In case you forgot, it’s International Talk Like a Pirate Day today — a day when a lot of websites and online networks get into the pirate spirit (check out Google Pirate). Recently launched 12seconds, a video website that limits all video posts to 12 seconds, is taking the opportunity to bring some extra attention to its service, still in private alpha.

NBC content and the web: It just works

When NBC made the decision to pull its television content from Apple’s iTunes store late last year, a lot of users were upset. Ten days ago, Apple announced an agreement with NBC to bring the content back, and since then it’s already sold 1 million shows on the service, according to numbers from Apple. That’s pretty amazing, considering that most of the new fall shows have yet to premier.

The first "I'm a PC" Microsoft ads: Much better

The first post-Seinfeld/Gates Microsoft commercial has just aired. The theme is simple, various people from all walks of life saying “I’m a PC,” and then telling a little bit about who they are. It’s a direct challenge to Apple’s “Mac vs. PC” ads, but doesn’t try to emulate it directly except in the opening — which is smart.

After months in hibernation, Twitter redesign finally goes live

We first caught a glimpse of the Twitter redesign in mid-July, when apparently an overzealous employee of the micro-messaging service jumped the gun on the roll out. Seeing its shadow, the redesign went back into hibernation for another couple months. Now it’s ready, and looking good, but really not all that different. Instead, Twitter focused on subtle changes to the site we all know and love (are addicted to).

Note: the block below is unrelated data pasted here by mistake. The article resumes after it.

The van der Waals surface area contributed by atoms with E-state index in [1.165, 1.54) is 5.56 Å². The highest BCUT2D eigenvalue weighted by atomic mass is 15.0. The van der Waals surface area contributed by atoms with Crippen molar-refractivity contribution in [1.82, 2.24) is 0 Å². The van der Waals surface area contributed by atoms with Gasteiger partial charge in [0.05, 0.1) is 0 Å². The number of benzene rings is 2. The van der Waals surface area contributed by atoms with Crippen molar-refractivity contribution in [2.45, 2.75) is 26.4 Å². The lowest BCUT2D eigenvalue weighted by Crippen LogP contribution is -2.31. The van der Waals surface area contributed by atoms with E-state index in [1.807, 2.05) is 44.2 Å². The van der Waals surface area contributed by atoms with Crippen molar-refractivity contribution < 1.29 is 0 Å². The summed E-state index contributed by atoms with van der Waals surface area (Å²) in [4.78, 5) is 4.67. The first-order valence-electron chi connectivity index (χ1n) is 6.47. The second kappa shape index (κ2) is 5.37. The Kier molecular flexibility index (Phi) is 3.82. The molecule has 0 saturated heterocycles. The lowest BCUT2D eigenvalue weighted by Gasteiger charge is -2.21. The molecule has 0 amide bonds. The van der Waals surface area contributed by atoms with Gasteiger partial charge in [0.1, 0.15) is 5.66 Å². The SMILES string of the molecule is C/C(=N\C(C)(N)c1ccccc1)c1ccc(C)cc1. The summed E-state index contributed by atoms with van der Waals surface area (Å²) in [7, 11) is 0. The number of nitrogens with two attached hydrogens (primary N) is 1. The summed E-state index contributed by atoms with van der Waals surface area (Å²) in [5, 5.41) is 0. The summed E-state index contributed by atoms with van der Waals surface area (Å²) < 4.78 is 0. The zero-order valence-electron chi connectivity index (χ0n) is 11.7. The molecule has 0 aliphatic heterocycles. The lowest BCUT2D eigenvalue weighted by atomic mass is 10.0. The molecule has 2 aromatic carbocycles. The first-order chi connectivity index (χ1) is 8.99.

New FriendFeed leaves beta, and one more thing: Dupe detection!

FriendFeed, the social content aggregation site has moved some of the new beta features it was working on to the main version of the site today. On the main site you’ll now find friend lists, photo posting, quick navigation, the ability to see other’s feeds as they see them and an updated UI. We detailed all the changes in a post last month.

Q&A: Linden Lab CEO Mark Kingdon on Second Life's latest evolution

Virtual worlds are in fashion now, drawing investments of $184 million in 23 worlds in the first quarter. But the original player here is Linden Lab, which launched Second Life in 2002. Mark Kingdon came aboard as chief executive of Linden Lab in May, replacing longtime CEO and founder Philip Rosedale, who remains chairman. More than 15.1 million registered users have tried out the virtual world. Kingdon was formerly the CEO of online creative/marketing agency Organic. Today, Linden Lab announced Direct SLurl, a way to get into Second Life from the web. We chatted with Kingdon about the state of Second Life and the virtual world industry.